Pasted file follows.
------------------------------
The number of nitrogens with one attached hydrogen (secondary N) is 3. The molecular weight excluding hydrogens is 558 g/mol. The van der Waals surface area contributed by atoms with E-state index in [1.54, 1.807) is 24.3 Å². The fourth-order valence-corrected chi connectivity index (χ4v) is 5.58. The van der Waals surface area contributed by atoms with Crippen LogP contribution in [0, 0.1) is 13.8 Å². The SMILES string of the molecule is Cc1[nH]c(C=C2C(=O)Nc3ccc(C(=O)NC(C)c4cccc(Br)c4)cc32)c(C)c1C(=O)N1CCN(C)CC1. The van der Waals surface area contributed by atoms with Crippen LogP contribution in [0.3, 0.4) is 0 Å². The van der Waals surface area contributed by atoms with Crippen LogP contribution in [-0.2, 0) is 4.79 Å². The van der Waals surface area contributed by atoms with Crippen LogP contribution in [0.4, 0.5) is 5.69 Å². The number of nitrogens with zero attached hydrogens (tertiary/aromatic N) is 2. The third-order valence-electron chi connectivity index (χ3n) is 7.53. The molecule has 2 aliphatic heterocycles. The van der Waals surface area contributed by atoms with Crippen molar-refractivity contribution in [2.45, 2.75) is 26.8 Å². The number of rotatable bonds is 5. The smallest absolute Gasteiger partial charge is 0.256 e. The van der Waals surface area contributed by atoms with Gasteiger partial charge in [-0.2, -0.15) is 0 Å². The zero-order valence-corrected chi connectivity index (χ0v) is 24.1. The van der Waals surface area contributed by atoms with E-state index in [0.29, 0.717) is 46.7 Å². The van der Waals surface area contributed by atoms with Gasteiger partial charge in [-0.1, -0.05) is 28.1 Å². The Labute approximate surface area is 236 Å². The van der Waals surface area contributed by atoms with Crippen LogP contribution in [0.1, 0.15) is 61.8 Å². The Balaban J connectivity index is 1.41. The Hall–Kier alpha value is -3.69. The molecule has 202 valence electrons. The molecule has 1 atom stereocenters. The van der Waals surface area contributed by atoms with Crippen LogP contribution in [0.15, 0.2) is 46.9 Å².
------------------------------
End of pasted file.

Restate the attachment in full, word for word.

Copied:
The number of nitrogens with one attached hydrogen (secondary N) is 3. The molecular weight excluding hydrogens is 558 g/mol. The van der Waals surface area contributed by atoms with E-state index in [1.54, 1.807) is 24.3 Å². The fourth-order valence-corrected chi connectivity index (χ4v) is 5.58. The van der Waals surface area contributed by atoms with Crippen LogP contribution in [0, 0.1) is 13.8 Å². The SMILES string of the molecule is Cc1[nH]c(C=C2C(=O)Nc3ccc(C(=O)NC(C)c4cccc(Br)c4)cc32)c(C)c1C(=O)N1CCN(C)CC1. The van der Waals surface area contributed by atoms with Crippen LogP contribution in [0.3, 0.4) is 0 Å². The van der Waals surface area contributed by atoms with Crippen LogP contribution in [-0.2, 0) is 4.79 Å². The van der Waals surface area contributed by atoms with Crippen LogP contribution in [0.4, 0.5) is 5.69 Å². The number of nitrogens with zero attached hydrogens (tertiary/aromatic N) is 2. The third-order valence-electron chi connectivity index (χ3n) is 7.53. The molecule has 2 aliphatic heterocycles. The van der Waals surface area contributed by atoms with Crippen molar-refractivity contribution in [2.45, 2.75) is 26.8 Å². The number of rotatable bonds is 5. The smallest absolute Gasteiger partial charge is 0.256 e. The van der Waals surface area contributed by atoms with Gasteiger partial charge in [-0.2, -0.15) is 0 Å². The zero-order valence-corrected chi connectivity index (χ0v) is 24.1. The van der Waals surface area contributed by atoms with E-state index in [0.29, 0.717) is 46.7 Å². The van der Waals surface area contributed by atoms with Gasteiger partial charge in [-0.1, -0.05) is 28.1 Å². The Labute approximate surface area is 236 Å². The van der Waals surface area contributed by atoms with Crippen LogP contribution in [0.1, 0.15) is 61.8 Å². The Balaban J connectivity index is 1.41. The Hall–Kier alpha value is -3.69. The molecule has 202 valence electrons. The molecule has 1 atom stereocenters. The van der Waals surface area contributed by atoms with Crippen LogP contribution in [0.15, 0.2) is 46.9 Å².